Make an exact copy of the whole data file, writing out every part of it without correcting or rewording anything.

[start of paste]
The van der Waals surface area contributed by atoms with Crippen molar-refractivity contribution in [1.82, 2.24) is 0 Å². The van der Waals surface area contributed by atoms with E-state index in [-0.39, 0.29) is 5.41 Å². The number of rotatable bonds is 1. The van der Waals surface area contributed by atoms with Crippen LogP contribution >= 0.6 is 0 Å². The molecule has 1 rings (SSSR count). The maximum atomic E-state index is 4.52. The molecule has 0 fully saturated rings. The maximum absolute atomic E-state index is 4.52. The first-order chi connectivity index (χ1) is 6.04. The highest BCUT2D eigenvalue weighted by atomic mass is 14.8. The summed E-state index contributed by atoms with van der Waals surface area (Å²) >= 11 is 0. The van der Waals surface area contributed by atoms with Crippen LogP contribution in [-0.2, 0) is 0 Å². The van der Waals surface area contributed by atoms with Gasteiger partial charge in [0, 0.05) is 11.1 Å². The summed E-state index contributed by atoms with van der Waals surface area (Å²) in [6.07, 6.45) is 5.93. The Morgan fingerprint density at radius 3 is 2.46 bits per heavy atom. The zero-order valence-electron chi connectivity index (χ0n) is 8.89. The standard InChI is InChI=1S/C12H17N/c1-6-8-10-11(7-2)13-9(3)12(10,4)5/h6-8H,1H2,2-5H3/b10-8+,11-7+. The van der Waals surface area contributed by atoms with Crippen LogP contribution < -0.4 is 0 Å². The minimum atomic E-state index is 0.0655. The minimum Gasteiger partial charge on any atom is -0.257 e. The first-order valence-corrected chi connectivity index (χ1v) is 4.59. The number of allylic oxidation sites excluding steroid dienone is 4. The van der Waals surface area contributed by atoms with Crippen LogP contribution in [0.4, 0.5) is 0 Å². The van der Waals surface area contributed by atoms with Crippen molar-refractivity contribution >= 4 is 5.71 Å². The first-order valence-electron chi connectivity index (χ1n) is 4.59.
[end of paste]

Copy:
The van der Waals surface area contributed by atoms with Crippen molar-refractivity contribution in [1.82, 2.24) is 0 Å². The van der Waals surface area contributed by atoms with E-state index in [-0.39, 0.29) is 5.41 Å². The number of rotatable bonds is 1. The van der Waals surface area contributed by atoms with Crippen LogP contribution >= 0.6 is 0 Å². The molecule has 1 rings (SSSR count). The maximum atomic E-state index is 4.52. The molecule has 0 fully saturated rings. The maximum absolute atomic E-state index is 4.52. The first-order chi connectivity index (χ1) is 6.04. The highest BCUT2D eigenvalue weighted by atomic mass is 14.8. The summed E-state index contributed by atoms with van der Waals surface area (Å²) >= 11 is 0. The van der Waals surface area contributed by atoms with Crippen LogP contribution in [-0.2, 0) is 0 Å². The van der Waals surface area contributed by atoms with Gasteiger partial charge in [0, 0.05) is 11.1 Å². The summed E-state index contributed by atoms with van der Waals surface area (Å²) in [6.07, 6.45) is 5.93. The Morgan fingerprint density at radius 3 is 2.46 bits per heavy atom. The zero-order valence-electron chi connectivity index (χ0n) is 8.89. The standard InChI is InChI=1S/C12H17N/c1-6-8-10-11(7-2)13-9(3)12(10,4)5/h6-8H,1H2,2-5H3/b10-8+,11-7+. The van der Waals surface area contributed by atoms with Crippen LogP contribution < -0.4 is 0 Å². The minimum atomic E-state index is 0.0655. The minimum Gasteiger partial charge on any atom is -0.257 e. The first-order valence-corrected chi connectivity index (χ1v) is 4.59. The number of allylic oxidation sites excluding steroid dienone is 4. The van der Waals surface area contributed by atoms with Crippen LogP contribution in [0.4, 0.5) is 0 Å². The van der Waals surface area contributed by atoms with Crippen molar-refractivity contribution >= 4 is 5.71 Å². The first-order valence-electron chi connectivity index (χ1n) is 4.59.